The deaths of Bradley and Ellen Livingstone at the hands of their father have focused attention on protection orders. Obvious questions about their effectiveness and enforcement are being asked in the wake of this dreadful event. At a first glance, it seems astounding that it was possible for Edward Livingstone to shoot his children before killing himself when he had been convicted twice for breaching a protection order taken out by his wife. Yet this is not a situation where blame can be easily apportioned or readymade solutions applied. Indeed, in the final analysis, only so much can be done to prevent a repetition of the Dunedin tragedy.

That is not to say, however, that nothing should be done. Quite rightly, most attention is being paid to a proposal for people who breach protection orders to be subject to global position system monitoring. This would prevent them approaching their victims. If an offender strayed into exclusion zones, an alarm would sound at the Corrections Department offices, and the police in the region would be called immediately to intervene. Such an initiative would mirror the use of GPS-equipped ankle bracelets when high-risk criminals are released into the community.

Monitoring in the case of protection orders would underline both their intent and that there would be consequences if there was any contact. The technology does have limitations, however. It indicates only the location of an offender. It does not tell if a crime is being committed. Effectively, it offers no greater degree of physical protection, especially given that the police's reaction is unlikely to be quick enough to stop someone intent on murder. For that reason, it is important also for the victim to be advised immediately if an exclusion zone is breached. That provides the best chance of avoiding harm.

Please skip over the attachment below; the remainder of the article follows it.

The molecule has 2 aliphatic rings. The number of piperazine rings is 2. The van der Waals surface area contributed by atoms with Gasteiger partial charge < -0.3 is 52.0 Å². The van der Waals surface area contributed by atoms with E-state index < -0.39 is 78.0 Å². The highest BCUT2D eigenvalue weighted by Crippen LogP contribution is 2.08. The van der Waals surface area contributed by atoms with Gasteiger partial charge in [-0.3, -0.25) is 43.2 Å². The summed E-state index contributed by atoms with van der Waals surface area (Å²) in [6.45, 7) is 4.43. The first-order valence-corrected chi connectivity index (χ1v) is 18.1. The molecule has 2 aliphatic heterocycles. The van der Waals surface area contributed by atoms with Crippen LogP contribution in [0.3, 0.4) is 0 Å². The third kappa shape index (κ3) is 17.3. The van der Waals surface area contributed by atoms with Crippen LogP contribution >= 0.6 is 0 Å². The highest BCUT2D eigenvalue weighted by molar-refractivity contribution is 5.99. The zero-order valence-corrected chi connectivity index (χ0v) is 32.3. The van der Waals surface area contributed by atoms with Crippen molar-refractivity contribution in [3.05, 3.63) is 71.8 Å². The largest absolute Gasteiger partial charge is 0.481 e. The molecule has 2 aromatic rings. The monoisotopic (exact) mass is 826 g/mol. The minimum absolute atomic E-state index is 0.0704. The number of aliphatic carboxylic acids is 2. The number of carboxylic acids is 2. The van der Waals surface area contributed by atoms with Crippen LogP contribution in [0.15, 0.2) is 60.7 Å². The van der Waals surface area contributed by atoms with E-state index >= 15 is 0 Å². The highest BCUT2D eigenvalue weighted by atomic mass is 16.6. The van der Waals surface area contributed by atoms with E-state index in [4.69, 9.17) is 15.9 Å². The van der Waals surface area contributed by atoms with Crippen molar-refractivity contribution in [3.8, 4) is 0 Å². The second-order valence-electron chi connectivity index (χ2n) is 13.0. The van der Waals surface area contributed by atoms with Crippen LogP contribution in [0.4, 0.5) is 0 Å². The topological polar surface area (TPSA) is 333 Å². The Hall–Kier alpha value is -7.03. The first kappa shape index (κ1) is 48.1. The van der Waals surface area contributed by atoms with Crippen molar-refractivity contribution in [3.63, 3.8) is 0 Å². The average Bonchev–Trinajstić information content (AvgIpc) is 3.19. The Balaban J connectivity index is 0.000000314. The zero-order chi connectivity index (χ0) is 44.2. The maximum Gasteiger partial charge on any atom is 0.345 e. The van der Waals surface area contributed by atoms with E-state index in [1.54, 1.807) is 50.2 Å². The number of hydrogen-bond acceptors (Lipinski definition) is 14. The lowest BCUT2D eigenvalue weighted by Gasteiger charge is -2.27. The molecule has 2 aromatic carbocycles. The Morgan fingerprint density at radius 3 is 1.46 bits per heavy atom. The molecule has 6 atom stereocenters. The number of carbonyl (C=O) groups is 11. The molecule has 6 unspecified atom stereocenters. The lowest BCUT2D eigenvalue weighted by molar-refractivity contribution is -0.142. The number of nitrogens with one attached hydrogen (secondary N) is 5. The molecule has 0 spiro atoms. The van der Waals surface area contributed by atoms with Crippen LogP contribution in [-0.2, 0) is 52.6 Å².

The Livingstone case has also prompted calls for a review of the relevant legislation and tougher penalties for those who breach orders. Advocates of the latter point to the large number of transgressions each year. But many of these are minor. Livingstone, for example, was guilty of contacting his children's mother, not of violent behaviour. When the system was reviewed recently, with other aspects of the Family Court, the only substantial outcome was an increase in the penalty for breaching an order from two years' imprisonment to three. The decision not to opt for greater change is understandable. Protection orders, as operated in this and other countries, are generally regarded as a fairly effective means of reducing abuse and violence.


One standard condition of such orders is that any weapons must be surrendered to the police and firearms licences are forfeited. Yet Livingstone still managed to get a gun. That raises questions about New Zealand's firearms law, if someone proscribed from obtaining one can still access a weapon from associates or under false pretences. If all firearms, as well as owners, were registered, it may have been more difficult for Livingstone to shoot his children.

A register was recommended by Sir Thomas Thorp's 1997 review of firearms control. It is time this was acted upon. That and the use of GPS tracking should be the two most visible responses to the Dunedin tragedy. But neither will be foolproof and neither offers a long-term solution. Less high-profile but probably more important is an enhanced awareness on the part of those responsible for protection orders.

Several red flags were missed before Livingstone shot his children, not least the extent to which their mother felt terrified of him. In this case, the fear of someone who knew him better than anyone should have been accorded much more weight.